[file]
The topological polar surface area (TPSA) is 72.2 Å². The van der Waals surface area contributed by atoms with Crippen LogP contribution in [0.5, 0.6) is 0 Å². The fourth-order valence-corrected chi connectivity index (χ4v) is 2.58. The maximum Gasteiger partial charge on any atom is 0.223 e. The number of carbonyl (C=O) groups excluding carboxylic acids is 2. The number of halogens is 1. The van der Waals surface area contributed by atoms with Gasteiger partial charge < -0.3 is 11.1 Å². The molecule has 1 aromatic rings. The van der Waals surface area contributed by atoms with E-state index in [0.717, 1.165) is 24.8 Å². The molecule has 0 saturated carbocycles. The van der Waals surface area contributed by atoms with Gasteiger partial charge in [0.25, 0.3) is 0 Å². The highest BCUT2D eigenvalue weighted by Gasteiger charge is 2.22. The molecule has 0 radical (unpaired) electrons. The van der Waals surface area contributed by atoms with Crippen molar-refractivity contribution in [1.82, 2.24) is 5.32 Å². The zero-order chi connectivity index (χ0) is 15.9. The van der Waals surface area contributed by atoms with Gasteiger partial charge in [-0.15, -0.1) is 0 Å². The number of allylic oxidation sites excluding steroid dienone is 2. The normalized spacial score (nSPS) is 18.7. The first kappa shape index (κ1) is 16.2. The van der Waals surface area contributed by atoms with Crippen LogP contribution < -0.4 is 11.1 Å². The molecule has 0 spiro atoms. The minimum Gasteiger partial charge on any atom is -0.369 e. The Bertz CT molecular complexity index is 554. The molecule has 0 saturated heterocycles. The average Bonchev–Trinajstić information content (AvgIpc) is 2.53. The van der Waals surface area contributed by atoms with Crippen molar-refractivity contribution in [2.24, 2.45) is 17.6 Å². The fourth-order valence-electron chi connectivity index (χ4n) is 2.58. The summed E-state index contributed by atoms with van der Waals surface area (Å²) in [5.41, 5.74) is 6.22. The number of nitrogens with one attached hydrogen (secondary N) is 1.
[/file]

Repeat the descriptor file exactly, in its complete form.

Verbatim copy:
The topological polar surface area (TPSA) is 72.2 Å². The van der Waals surface area contributed by atoms with Crippen LogP contribution in [0.5, 0.6) is 0 Å². The fourth-order valence-corrected chi connectivity index (χ4v) is 2.58. The maximum Gasteiger partial charge on any atom is 0.223 e. The number of carbonyl (C=O) groups excluding carboxylic acids is 2. The number of halogens is 1. The van der Waals surface area contributed by atoms with Gasteiger partial charge < -0.3 is 11.1 Å². The molecule has 1 aromatic rings. The van der Waals surface area contributed by atoms with E-state index in [0.717, 1.165) is 24.8 Å². The molecule has 0 saturated carbocycles. The van der Waals surface area contributed by atoms with Gasteiger partial charge in [0.25, 0.3) is 0 Å². The highest BCUT2D eigenvalue weighted by Gasteiger charge is 2.22. The molecule has 0 radical (unpaired) electrons. The van der Waals surface area contributed by atoms with Crippen molar-refractivity contribution in [1.82, 2.24) is 5.32 Å². The zero-order chi connectivity index (χ0) is 15.9. The van der Waals surface area contributed by atoms with Gasteiger partial charge in [-0.15, -0.1) is 0 Å². The number of allylic oxidation sites excluding steroid dienone is 2. The normalized spacial score (nSPS) is 18.7. The first kappa shape index (κ1) is 16.2. The van der Waals surface area contributed by atoms with Crippen LogP contribution < -0.4 is 11.1 Å². The molecule has 0 spiro atoms. The minimum Gasteiger partial charge on any atom is -0.369 e. The Bertz CT molecular complexity index is 554. The molecule has 0 saturated heterocycles. The average Bonchev–Trinajstić information content (AvgIpc) is 2.53. The van der Waals surface area contributed by atoms with Crippen molar-refractivity contribution in [2.24, 2.45) is 17.6 Å². The fourth-order valence-electron chi connectivity index (χ4n) is 2.58. The summed E-state index contributed by atoms with van der Waals surface area (Å²) in [5.41, 5.74) is 6.22. The number of nitrogens with one attached hydrogen (secondary N) is 1.